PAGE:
Easter Candlestick | Art for Easter Sunday

John 20:1 Early on the first day of the week, while it was still dark, Mary Magdalene came to the tomb and saw that the stone had been removed from the tomb.

Easter Candlestick
Easter Candlestick
c. 1170
Marble, height 560 cm
San Paolo fuori le Mura, RomeVASSALLETTO, Pietro
(active 1154-1186 in Rome) Click image for more information.

______________
Commentary by Hovak Najarian

Easter Candlestick, Marble, c.1170, Pietro Vassalletto, (active in Rome from 1154-1186)

In the twelfth century, Europe was in transition from its medieval years to the Gothic period. Several great cathedrals were underway in France but Italy was heir to a long history of Roman engineering and there was no immediate need for change. Additions to churches such as the Basilica of Saint Paul, Rome (San Paolo Furi le Mura) continued to be made in the Romanesque style. This basilica was founded by Constantine in the early fourth century at the site where Saint Paul was buried and is outside the massive walls built around Rome; it is known commonly as “Saint Paul’s Outside the Walls.” [The walls were built by Emperor Aurelian in the third century in an effort to thwart invading Barbarians.] Throughout the centuries, the Basilica of Saint Paul was reconstructed, enlarged, and enriched by emperors and popes. Pietro Vassalletto took part in the extensive construction that took place in the twelfth century.

During the Romanesque period stone masons built churches, made sculpture, baptismal fonts, and fountains, as well as anything else that required carving. There was no debate about whether or not a person was an artist, sculptor, or artisan because those concepts had not entered their thoughts at that time. Stone carvers simply performed tasks that were required according to their abilities; at times they worked on decorative ornamentation and at other times they worked on what we now call, “sculpture.” Often the skills of a father would be taught to his sons and thus several generations would work together. The Vassalletto family of stone carvers remained active between the twelfth and fourteenth century.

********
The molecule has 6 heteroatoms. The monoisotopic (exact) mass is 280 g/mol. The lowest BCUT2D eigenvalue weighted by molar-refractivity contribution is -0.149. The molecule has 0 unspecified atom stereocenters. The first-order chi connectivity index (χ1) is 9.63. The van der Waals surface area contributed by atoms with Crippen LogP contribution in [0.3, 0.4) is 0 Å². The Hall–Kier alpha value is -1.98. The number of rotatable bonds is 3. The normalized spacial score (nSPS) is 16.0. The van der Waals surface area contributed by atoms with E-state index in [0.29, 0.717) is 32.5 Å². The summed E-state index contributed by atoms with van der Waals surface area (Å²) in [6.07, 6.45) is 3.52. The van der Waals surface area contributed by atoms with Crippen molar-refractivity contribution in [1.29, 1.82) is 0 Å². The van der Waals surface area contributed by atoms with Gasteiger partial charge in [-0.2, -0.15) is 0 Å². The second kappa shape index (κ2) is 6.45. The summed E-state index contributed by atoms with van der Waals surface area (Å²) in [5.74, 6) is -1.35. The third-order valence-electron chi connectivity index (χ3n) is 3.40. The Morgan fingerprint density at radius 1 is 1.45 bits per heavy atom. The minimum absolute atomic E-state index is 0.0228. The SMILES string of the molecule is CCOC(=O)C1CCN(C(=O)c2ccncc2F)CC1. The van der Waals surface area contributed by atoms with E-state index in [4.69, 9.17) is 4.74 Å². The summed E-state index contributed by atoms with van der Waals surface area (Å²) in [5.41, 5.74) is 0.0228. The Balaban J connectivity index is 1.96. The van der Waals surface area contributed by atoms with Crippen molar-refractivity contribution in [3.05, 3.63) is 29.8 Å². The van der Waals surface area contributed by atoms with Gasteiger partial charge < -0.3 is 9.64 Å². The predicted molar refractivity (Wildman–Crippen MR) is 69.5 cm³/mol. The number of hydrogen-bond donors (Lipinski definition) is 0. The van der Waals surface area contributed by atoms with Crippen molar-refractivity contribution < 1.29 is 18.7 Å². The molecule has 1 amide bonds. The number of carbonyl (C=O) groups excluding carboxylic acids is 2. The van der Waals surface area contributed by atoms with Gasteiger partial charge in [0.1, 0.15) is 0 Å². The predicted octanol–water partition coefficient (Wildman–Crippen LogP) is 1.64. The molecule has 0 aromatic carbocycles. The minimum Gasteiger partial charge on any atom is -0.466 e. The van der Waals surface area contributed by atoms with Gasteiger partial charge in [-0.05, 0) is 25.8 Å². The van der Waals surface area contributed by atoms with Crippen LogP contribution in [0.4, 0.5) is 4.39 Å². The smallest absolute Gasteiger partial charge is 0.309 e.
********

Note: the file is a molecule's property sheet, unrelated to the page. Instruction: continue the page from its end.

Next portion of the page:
At the Basilica of Saint Paul, Pietro Vassalletto designed and sculpted the colonnade surrounding the rose garden of the cloisters. His columns are not uniformly cylindrical but are twisted in spirals, varied in types of stone and appear light and decorative; they are placed in pairs around the portico facing the garden. For the paschal candle within the basilica, Pietro designed an unusual eight-sectioned candlestick. Candlesticks and paschal candles are made usually taller and larger in order that they may be seen by everyone attending a service. “Candlestick,” however, does not describe adequately Pietro Vassalletto’s eighteen foot tall column that is covered entirely with relief sculpture. Both biblical and secular figures as well as plants and animals are included in its elaborate decorative motif.

Note

The term “paschal” is in reference to “Passover” and among Christians it refers to Easter. It is believed the use of paschal candles started as early as the fourth century; its flame symbolizes Christ as the “Light of the World.” The Candle is marked usually with the Greek letters, “alpha and omega,” in reference to Christ being the “beginning and the end.”

Hovak Najarian © 2013

Continue the conversation: leave a comment or ask a question.

Fill in your details below or click an icon to log in:

WordPress.com Logo

You are commenting using your WordPress.com account. Log Out / Change )

Twitter picture

You are commenting using your Twitter account. Log Out / Change )

Facebook photo

You are commenting using your Facebook account. Log Out / Change )

Google+ photo

You are commenting using your Google+ account. Log Out / Change )

Connecting to %s